During the second quarter 2015, management reviewed all private label mortgage-backed securities for the presence of other-than-temporary impairment (“OTTI”) and recorded $13 in OTTI on one security. Management’s OTTI evaluation included the use of independently generated third-party credit surveillance reports that analyze the credit characteristics of the loans underlying each security. These reports include estimates of default rates and severities, life collateral loss rates, and static voluntary prepayment assumptions to generate estimated cash flows at the individual security level. Additionally, management considered factors such as downgraded credit ratings, severity and duration of the impairments, the stability of the issuers, and any discounts paid when the securities were purchased. Management has considered all available information related to the collectability of the impaired investment securities and believes that the estimated credit loss is appropriate.

Following is a tabular roll-forward of the aggregate amount of credit-related OTTI at the beginning and end of the periods presented along with the amounts recognized in earnings during the three and six months ended June 30, 2015, and 2014:

 

     Three months ended      Six months ended  
     June 30,      June 30,  
     2015      2014      2015      2014  

Balance, beginning of period:

   $ 227       $ 227       $ 227       $ 227   

Additions:

           

Initial OTTI credit loss

     13         —           13         —     
  

 

 

    

 

 

    

 

 

    

 

 

 

Balance, end of period:

   $ 240       $ 227       $ 240       $ 227   
  

 

 

    

 

 

    

 

 

    

 

 

 

At June 30, 2015, six of the Company’s private-label mortgage-backed securities with an amortized cost of $1,702 were classified as substandard as their underlying credit was considered impaired. Securities with an amortized cost of $1,879 and $2,050 were classified as substandard at December 31, 2014, and June 30, 2014, respectively.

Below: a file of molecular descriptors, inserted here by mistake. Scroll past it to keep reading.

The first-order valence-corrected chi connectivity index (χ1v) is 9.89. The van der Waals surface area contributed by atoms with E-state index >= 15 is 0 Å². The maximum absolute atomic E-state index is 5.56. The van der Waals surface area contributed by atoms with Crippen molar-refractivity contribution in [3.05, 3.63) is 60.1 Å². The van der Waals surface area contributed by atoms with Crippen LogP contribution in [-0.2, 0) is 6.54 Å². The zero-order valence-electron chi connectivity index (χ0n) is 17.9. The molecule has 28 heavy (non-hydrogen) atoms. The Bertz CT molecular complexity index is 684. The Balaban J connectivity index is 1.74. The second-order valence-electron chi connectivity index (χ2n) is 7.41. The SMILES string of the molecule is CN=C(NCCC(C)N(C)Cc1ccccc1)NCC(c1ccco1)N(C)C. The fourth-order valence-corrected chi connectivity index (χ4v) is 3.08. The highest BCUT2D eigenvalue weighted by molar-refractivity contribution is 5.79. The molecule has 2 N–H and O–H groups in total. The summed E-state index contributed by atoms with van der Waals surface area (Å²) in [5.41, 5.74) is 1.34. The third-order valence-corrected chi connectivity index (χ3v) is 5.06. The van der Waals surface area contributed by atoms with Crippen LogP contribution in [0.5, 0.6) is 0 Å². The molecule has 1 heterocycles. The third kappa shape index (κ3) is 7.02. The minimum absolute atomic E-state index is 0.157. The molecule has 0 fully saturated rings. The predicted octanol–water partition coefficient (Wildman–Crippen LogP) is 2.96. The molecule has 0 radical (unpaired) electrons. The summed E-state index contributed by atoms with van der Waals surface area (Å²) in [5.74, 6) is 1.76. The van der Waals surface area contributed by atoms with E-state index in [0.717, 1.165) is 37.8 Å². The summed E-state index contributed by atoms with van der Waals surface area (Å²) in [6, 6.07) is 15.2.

At June 30, 2015, the projected average life of the securities portfolio was 4.16 years.

 

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The amortized cost and estimated fair values of securities available-for-sale at December 31, 2014, were as follows:

 

     Amortized
Cost
     Gross
Unrealized
Gains
     Gross
Unrealized
Losses
     Estimated
Fair Value
 
Unrealized Loss Positions            

Obligations of U.S. government agencies

   $ 7,573       $ —         $ (72    $ 7,501   

Obligations of states and political subdivisions

     11,755         —           (253      11,502   

Private-label mortgage-backed securities

     847         —           (64      783   

Mortgage-backed securities

     64,644         —           (544      64,100   

SBA pools

     13,059         —           (56      13,003   
  

 

 

    

 

 

    

 

 

    

 

 

 
   $ 97,878       $ —         $ (989    $ 96,889   
  

 

 

    

 

 

    

 

 

    

 

 

 
Unrealized Gain Positions            

Obligations of U.S. government agencies

   $ 31,068       $ 616       $ —         $ 31,684   

Obligations of states and political subdivisions

     69,172         3,307         —           72,479   

Private-label mortgage-backed securities

     2,924         109         —           3,033   

Mortgage-backed securities

     138,306         2,984         —           141,290   

SBA pools

     6,541         30         —           6,571